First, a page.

LifeAsIKnowIt

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scienceandfood:

Flavor of the Month: Ginger
One rhizome, many tastes.
Fresh ginger gets its pungency and aroma from the flavor compound, gingerol. Chemically altering gingerol ends up tweaking ginger’s flavor profile, which helps give ginger its flavor versatility.
Heating a ginger rhizome causes gingerol to undergo a reverse aldol reaction, transforming it to zingerone, a molecule that is completely absent in fresh ginger. Like gingerol, zingerone is responsible for the pungency of cooked ginger, but it also lends a sweeter note to the flavor.
Drying a piece of ginger triggers a dehydration reaction, changing gingerol to shogaol. Shogaol is twice as spicy as gingerol. Read more…
Photo Credit: Jim Lightfoot (112095551@N02/Flickr)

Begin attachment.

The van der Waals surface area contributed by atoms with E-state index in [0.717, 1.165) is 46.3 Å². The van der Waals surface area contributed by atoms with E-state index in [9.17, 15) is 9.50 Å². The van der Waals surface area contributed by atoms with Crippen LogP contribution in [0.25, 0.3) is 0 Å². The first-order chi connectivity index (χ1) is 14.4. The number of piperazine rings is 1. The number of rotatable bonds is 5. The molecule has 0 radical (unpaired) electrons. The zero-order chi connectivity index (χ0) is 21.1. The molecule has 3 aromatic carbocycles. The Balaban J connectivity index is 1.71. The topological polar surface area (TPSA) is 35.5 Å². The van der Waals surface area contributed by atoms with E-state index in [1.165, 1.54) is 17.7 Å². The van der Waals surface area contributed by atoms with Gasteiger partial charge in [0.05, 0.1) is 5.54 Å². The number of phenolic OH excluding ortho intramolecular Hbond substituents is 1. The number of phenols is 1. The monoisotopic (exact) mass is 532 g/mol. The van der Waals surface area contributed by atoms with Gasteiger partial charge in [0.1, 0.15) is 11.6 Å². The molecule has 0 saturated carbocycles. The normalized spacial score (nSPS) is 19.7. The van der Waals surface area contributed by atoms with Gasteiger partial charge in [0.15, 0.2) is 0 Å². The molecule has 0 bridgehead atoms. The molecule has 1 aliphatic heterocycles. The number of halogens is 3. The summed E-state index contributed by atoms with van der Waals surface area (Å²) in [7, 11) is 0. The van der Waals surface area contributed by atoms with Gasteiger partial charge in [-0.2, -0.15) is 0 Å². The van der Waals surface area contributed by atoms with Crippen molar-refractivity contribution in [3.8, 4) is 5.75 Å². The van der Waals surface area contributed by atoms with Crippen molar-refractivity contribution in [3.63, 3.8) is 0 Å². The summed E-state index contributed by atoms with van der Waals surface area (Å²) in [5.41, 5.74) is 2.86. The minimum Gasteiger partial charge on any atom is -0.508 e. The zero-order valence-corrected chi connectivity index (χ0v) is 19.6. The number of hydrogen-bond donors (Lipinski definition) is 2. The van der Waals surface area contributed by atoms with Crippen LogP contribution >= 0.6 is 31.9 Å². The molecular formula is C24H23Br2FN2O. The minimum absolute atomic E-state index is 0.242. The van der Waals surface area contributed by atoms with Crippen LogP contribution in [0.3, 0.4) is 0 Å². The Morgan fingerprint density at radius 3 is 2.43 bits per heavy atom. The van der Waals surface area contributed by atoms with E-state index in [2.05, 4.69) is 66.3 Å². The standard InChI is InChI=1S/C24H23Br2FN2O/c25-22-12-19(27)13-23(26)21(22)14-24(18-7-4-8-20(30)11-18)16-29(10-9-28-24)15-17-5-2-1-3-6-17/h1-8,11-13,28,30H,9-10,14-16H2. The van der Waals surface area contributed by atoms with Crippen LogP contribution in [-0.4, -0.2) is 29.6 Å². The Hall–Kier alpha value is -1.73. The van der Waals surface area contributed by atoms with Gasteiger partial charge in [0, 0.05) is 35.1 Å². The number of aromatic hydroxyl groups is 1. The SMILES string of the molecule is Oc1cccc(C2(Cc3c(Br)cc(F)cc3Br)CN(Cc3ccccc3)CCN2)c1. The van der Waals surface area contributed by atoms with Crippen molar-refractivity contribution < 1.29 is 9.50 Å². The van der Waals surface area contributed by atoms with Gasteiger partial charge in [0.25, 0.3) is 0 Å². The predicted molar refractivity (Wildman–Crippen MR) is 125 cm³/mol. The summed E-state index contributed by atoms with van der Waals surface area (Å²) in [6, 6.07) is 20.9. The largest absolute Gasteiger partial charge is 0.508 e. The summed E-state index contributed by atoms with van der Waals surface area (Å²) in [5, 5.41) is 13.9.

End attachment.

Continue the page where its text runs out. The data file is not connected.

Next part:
scienceandfood:

Flavor of the Month: Ginger

One rhizome, many tastes.

Fresh ginger gets its pungency and aroma from the flavor compound, gingerol. Chemically altering gingerol ends up tweaking ginger’s flavor profile, which helps give ginger its flavor versatility.

Heating a ginger rhizome causes gingerol to undergo a reverse aldol reaction, transforming it to zingerone, a molecule that is completely absent in fresh ginger. Like gingerol, zingerone is responsible for the pungency of cooked ginger, but it also lends a sweeter note to the flavor.

Drying a piece of ginger triggers a dehydration reaction, changing gingerol to shogaol. Shogaol is twice as spicy as gingerol. Read more…

Photo Credit: Jim Lightfoot (112095551@N02/Flickr)